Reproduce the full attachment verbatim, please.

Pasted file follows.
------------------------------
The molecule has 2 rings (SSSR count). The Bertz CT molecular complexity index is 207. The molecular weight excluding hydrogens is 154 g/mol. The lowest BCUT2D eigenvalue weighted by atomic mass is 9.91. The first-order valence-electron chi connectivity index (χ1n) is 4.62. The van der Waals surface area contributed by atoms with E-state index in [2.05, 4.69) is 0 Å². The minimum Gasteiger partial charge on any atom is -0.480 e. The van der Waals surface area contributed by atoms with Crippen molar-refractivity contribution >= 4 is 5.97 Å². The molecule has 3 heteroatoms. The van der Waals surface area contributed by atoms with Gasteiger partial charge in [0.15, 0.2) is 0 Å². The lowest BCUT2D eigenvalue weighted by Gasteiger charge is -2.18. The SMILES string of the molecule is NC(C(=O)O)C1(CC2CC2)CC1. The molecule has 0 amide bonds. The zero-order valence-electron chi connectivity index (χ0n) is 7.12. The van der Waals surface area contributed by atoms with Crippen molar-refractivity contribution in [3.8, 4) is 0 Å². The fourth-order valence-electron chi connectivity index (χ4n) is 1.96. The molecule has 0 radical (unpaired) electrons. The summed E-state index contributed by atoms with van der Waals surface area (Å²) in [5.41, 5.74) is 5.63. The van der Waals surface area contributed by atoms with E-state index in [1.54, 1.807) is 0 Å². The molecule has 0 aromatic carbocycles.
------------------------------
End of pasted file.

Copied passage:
The molecule has 2 rings (SSSR count). The Bertz CT molecular complexity index is 207. The molecular weight excluding hydrogens is 154 g/mol. The lowest BCUT2D eigenvalue weighted by atomic mass is 9.91. The first-order valence-electron chi connectivity index (χ1n) is 4.62. The van der Waals surface area contributed by atoms with E-state index in [2.05, 4.69) is 0 Å². The minimum Gasteiger partial charge on any atom is -0.480 e. The van der Waals surface area contributed by atoms with Crippen molar-refractivity contribution >= 4 is 5.97 Å². The molecule has 3 heteroatoms. The van der Waals surface area contributed by atoms with Gasteiger partial charge in [0.15, 0.2) is 0 Å². The lowest BCUT2D eigenvalue weighted by Gasteiger charge is -2.18. The SMILES string of the molecule is NC(C(=O)O)C1(CC2CC2)CC1. The molecule has 0 amide bonds. The zero-order valence-electron chi connectivity index (χ0n) is 7.12. The van der Waals surface area contributed by atoms with Crippen molar-refractivity contribution in [3.8, 4) is 0 Å². The fourth-order valence-electron chi connectivity index (χ4n) is 1.96. The molecule has 0 radical (unpaired) electrons. The summed E-state index contributed by atoms with van der Waals surface area (Å²) in [5.41, 5.74) is 5.63. The van der Waals surface area contributed by atoms with E-state index in [1.54, 1.807) is 0 Å². The molecule has 0 aromatic carbocycles.